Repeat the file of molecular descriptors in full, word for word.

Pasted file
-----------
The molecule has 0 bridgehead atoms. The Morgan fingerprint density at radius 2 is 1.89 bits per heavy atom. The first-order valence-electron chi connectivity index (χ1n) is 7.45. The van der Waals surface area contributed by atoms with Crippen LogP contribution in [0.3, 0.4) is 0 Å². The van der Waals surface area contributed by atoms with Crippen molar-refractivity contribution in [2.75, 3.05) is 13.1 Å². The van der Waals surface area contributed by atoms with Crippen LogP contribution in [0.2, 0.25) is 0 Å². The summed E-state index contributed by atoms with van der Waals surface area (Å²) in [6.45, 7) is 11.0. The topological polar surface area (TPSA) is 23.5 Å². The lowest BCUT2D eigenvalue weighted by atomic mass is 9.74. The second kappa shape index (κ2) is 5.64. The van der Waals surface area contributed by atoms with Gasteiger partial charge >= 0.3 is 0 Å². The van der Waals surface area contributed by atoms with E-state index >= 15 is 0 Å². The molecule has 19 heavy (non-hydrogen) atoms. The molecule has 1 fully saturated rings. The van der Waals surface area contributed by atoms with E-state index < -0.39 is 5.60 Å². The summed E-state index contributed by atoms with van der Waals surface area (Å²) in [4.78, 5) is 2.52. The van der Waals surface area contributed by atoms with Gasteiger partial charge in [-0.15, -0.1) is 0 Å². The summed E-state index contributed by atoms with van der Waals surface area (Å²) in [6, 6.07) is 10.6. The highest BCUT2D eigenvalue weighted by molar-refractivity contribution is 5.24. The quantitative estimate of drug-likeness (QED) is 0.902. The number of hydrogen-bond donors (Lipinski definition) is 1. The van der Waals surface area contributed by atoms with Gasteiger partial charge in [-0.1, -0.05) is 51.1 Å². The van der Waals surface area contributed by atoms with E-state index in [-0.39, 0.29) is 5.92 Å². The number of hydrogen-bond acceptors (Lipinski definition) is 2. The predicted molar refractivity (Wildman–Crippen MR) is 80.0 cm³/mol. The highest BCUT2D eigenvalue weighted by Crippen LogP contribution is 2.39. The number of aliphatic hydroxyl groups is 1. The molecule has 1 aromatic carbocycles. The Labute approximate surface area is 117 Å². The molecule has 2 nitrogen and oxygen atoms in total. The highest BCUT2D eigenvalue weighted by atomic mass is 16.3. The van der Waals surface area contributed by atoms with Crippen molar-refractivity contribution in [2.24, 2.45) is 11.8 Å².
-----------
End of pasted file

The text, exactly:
The molecule has 0 bridgehead atoms. The Morgan fingerprint density at radius 2 is 1.89 bits per heavy atom. The first-order valence-electron chi connectivity index (χ1n) is 7.45. The van der Waals surface area contributed by atoms with Crippen LogP contribution in [0.3, 0.4) is 0 Å². The van der Waals surface area contributed by atoms with Crippen molar-refractivity contribution in [2.75, 3.05) is 13.1 Å². The van der Waals surface area contributed by atoms with Crippen LogP contribution in [0.2, 0.25) is 0 Å². The summed E-state index contributed by atoms with van der Waals surface area (Å²) in [6.45, 7) is 11.0. The topological polar surface area (TPSA) is 23.5 Å². The lowest BCUT2D eigenvalue weighted by atomic mass is 9.74. The second kappa shape index (κ2) is 5.64. The van der Waals surface area contributed by atoms with Gasteiger partial charge >= 0.3 is 0 Å². The van der Waals surface area contributed by atoms with E-state index >= 15 is 0 Å². The molecule has 19 heavy (non-hydrogen) atoms. The molecule has 1 fully saturated rings. The van der Waals surface area contributed by atoms with E-state index < -0.39 is 5.60 Å². The summed E-state index contributed by atoms with van der Waals surface area (Å²) in [4.78, 5) is 2.52. The van der Waals surface area contributed by atoms with Gasteiger partial charge in [-0.15, -0.1) is 0 Å². The summed E-state index contributed by atoms with van der Waals surface area (Å²) in [6, 6.07) is 10.6. The highest BCUT2D eigenvalue weighted by molar-refractivity contribution is 5.24. The quantitative estimate of drug-likeness (QED) is 0.902. The number of hydrogen-bond donors (Lipinski definition) is 1. The van der Waals surface area contributed by atoms with Gasteiger partial charge in [-0.1, -0.05) is 51.1 Å². The van der Waals surface area contributed by atoms with E-state index in [-0.39, 0.29) is 5.92 Å². The number of hydrogen-bond acceptors (Lipinski definition) is 2. The predicted molar refractivity (Wildman–Crippen MR) is 80.0 cm³/mol. The highest BCUT2D eigenvalue weighted by Crippen LogP contribution is 2.39. The number of aliphatic hydroxyl groups is 1. The molecule has 1 aromatic carbocycles. The Labute approximate surface area is 117 Å². The molecule has 2 nitrogen and oxygen atoms in total. The highest BCUT2D eigenvalue weighted by atomic mass is 16.3. The van der Waals surface area contributed by atoms with Crippen molar-refractivity contribution in [2.24, 2.45) is 11.8 Å².